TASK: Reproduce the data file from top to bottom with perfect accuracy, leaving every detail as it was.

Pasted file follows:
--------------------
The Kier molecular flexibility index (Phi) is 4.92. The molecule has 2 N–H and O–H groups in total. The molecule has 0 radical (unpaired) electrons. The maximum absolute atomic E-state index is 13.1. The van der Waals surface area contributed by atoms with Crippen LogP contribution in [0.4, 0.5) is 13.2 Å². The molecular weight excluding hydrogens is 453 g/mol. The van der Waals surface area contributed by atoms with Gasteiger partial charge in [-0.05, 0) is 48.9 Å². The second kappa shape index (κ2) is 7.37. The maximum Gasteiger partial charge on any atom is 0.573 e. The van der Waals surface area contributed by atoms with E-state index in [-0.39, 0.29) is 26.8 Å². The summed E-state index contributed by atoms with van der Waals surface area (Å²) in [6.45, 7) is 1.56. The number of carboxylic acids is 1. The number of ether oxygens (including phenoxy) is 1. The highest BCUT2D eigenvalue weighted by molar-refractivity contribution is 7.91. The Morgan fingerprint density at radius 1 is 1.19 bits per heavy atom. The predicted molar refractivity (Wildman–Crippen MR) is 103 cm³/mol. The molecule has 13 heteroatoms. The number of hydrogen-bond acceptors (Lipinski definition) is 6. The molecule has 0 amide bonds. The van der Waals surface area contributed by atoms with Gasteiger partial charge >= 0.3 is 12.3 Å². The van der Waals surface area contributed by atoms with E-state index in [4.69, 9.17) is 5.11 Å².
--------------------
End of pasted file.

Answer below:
The Kier molecular flexibility index (Phi) is 4.92. The molecule has 2 N–H and O–H groups in total. The molecule has 0 radical (unpaired) electrons. The maximum absolute atomic E-state index is 13.1. The van der Waals surface area contributed by atoms with Crippen LogP contribution in [0.4, 0.5) is 13.2 Å². The molecular weight excluding hydrogens is 453 g/mol. The van der Waals surface area contributed by atoms with Gasteiger partial charge in [-0.05, 0) is 48.9 Å². The second kappa shape index (κ2) is 7.37. The maximum Gasteiger partial charge on any atom is 0.573 e. The van der Waals surface area contributed by atoms with E-state index in [-0.39, 0.29) is 26.8 Å². The summed E-state index contributed by atoms with van der Waals surface area (Å²) in [6.45, 7) is 1.56. The number of carboxylic acids is 1. The number of ether oxygens (including phenoxy) is 1. The highest BCUT2D eigenvalue weighted by molar-refractivity contribution is 7.91. The Morgan fingerprint density at radius 1 is 1.19 bits per heavy atom. The predicted molar refractivity (Wildman–Crippen MR) is 103 cm³/mol. The molecule has 13 heteroatoms. The number of hydrogen-bond acceptors (Lipinski definition) is 6. The molecule has 0 amide bonds. The van der Waals surface area contributed by atoms with Gasteiger partial charge >= 0.3 is 12.3 Å². The van der Waals surface area contributed by atoms with E-state index in [4.69, 9.17) is 5.11 Å².